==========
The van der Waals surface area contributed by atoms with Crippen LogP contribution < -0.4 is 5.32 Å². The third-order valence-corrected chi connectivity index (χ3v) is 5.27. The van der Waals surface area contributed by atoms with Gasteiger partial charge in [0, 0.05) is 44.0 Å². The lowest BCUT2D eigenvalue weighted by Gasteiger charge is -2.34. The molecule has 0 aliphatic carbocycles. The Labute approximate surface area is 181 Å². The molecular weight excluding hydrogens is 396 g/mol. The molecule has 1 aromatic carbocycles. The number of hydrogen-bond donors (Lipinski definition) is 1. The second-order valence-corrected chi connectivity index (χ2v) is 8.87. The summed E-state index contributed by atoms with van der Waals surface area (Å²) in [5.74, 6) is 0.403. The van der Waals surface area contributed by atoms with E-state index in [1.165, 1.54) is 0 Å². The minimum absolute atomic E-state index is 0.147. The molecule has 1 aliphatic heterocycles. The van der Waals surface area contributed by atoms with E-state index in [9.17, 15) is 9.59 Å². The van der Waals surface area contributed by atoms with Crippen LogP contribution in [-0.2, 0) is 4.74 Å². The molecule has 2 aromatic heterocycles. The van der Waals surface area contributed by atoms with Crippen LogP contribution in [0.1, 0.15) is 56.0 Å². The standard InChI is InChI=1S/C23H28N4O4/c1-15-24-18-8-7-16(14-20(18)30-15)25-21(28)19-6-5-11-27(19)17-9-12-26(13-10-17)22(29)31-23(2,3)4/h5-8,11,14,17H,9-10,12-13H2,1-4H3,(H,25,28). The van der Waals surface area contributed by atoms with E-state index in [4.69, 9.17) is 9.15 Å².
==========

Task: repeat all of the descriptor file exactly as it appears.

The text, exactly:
The van der Waals surface area contributed by atoms with Crippen LogP contribution < -0.4 is 5.32 Å². The third-order valence-corrected chi connectivity index (χ3v) is 5.27. The van der Waals surface area contributed by atoms with Gasteiger partial charge in [0, 0.05) is 44.0 Å². The lowest BCUT2D eigenvalue weighted by Gasteiger charge is -2.34. The molecule has 0 aliphatic carbocycles. The Labute approximate surface area is 181 Å². The molecular weight excluding hydrogens is 396 g/mol. The molecule has 1 aromatic carbocycles. The number of hydrogen-bond donors (Lipinski definition) is 1. The second-order valence-corrected chi connectivity index (χ2v) is 8.87. The summed E-state index contributed by atoms with van der Waals surface area (Å²) in [5.74, 6) is 0.403. The van der Waals surface area contributed by atoms with E-state index in [1.165, 1.54) is 0 Å². The minimum absolute atomic E-state index is 0.147. The molecule has 1 aliphatic heterocycles. The van der Waals surface area contributed by atoms with E-state index in [9.17, 15) is 9.59 Å². The van der Waals surface area contributed by atoms with Crippen LogP contribution in [-0.2, 0) is 4.74 Å². The molecule has 2 aromatic heterocycles. The van der Waals surface area contributed by atoms with Crippen LogP contribution in [0.1, 0.15) is 56.0 Å². The standard InChI is InChI=1S/C23H28N4O4/c1-15-24-18-8-7-16(14-20(18)30-15)25-21(28)19-6-5-11-27(19)17-9-12-26(13-10-17)22(29)31-23(2,3)4/h5-8,11,14,17H,9-10,12-13H2,1-4H3,(H,25,28). The van der Waals surface area contributed by atoms with E-state index in [4.69, 9.17) is 9.15 Å².